My name is Hal Voege and I have an Eel River story to tell you. Long before we moved to Redwood Valley, while we were living in the Bay Area, I had friends and relatives who lived in southern Humboldt County. From them, I heard about the terrible state of the Eel River - that the fish were declining rapidly and that the water quality and quantity in the river and the estuary were very bad. They attributed the problems in the river to diversions through the Potter Valley Tunnel, operated by PG&E that diverted water into the East Fork of the Russian River. These same people had told me and showed me the devastation caused by Pacific Lumber under Maxxam. Of course, I believed what they told me about the state of the Eel and what was causing it, why not?
One July day I was there for a picnic near Garberville. After the meal, most of us decided to go down to the river (South Fork of the Eel) for a swim. Instead of swimming, I was wading in a large pool, perhaps 20 feet across, and I was surrounded by fish. It looked like there were hundreds of them, from 3-4 to 7- 8 inches long. Now, I'm no fish biologist so I couldn't tell you exactly what species of fish these were, but they all looked similar and they all looked like salmon. When I got back to the party, I asked about those fish and nobody had any idea what I was talking about. It did make me wonder a bit about their description of the Eel.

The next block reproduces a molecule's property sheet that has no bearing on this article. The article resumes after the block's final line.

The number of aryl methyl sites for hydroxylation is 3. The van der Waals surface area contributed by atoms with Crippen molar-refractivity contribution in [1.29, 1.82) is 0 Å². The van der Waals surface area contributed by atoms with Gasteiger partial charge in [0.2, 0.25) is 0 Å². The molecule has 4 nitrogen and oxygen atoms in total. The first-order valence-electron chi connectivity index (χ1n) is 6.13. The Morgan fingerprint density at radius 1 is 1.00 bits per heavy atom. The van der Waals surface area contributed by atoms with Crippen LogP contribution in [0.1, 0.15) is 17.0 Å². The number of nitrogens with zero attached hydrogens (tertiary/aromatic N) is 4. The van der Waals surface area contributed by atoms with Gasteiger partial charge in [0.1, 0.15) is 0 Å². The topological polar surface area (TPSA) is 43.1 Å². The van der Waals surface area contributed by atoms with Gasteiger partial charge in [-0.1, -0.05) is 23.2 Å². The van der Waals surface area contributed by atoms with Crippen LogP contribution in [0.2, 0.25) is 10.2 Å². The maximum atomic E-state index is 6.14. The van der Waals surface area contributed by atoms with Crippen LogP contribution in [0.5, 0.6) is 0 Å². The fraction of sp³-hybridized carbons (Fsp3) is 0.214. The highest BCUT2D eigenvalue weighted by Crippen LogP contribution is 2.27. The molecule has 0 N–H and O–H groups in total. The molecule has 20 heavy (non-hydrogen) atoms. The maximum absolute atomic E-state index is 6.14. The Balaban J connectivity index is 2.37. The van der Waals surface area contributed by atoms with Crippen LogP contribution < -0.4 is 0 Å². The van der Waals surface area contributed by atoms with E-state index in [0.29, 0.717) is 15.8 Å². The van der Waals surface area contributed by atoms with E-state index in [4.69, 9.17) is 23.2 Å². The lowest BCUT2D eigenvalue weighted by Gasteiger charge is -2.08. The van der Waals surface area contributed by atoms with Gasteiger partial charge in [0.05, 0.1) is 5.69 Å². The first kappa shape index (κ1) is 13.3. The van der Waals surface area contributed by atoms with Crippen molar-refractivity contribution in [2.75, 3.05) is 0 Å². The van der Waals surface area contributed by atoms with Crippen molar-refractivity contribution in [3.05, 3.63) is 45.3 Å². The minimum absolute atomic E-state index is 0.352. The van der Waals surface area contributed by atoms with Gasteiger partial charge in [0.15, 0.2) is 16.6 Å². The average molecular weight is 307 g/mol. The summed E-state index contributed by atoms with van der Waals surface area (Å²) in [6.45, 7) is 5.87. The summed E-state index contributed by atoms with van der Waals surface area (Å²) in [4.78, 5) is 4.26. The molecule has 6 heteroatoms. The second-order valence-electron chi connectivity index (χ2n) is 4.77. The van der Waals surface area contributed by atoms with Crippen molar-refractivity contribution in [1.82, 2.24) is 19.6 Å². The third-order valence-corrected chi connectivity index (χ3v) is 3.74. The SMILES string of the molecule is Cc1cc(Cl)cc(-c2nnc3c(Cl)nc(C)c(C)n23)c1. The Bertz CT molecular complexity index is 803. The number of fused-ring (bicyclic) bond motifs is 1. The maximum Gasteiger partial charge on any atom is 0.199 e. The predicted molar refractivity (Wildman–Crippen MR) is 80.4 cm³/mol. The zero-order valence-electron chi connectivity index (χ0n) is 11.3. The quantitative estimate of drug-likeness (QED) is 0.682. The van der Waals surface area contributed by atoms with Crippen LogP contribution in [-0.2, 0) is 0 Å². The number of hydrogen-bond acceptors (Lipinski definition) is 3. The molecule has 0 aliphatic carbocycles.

After we moved here and I joined the Redwood Valley County Water District Board, I had the opportunity to take the two tours that the Farm Bureau sponsors. The first one-day tour covered Lake Pillsbury, the Van Arsdale Reservoir, the PG&E power station and the East Fork of the Russian down to Lake Mendocino. That was my first eye-opener. Despite what I had been told about the huge amount of water that was being diverted down the tunnel to the power station, the actual amount was very small compared to the water going over the dam. How could this be the 'tunnel from Hell'? In fact, that water was not only producing nonpolluting electric power, it was also putting water into Lake Mendocino, which all of Redwood Valley (including me) depended on. Wow, the story I heard from my Humboldt County friends and the evidence didn't mesh.
A few weeks later, I went on the second half of the tour, which actually drove through and looked at the Eel River watershed. This was the second eye-opener, it is huge - the third largest watershed in the state, and drains 3,684 square miles. There are actually five forks of the Eel, South, Middle, North, Main, and Van Duzen and many, many tributaries. No one knows how much water flows in four of the five forks, or how many fish move up them to spawn, because the only place water flow or fish are counted is at the upper reach of the Main at Van Arsdale. That's the only place! All the rest of the discussion is hearsay.
Last summer, we camped near Leggett, and again I went down to the South Fork of the Eel to swim. Guess what! The water was again teeming with fish in a very dry year. The moral of this story is not to believe everything you are told about the Eel River. Find out for yourself and use your own judgment. The situation is probably not what some folks would have you believe.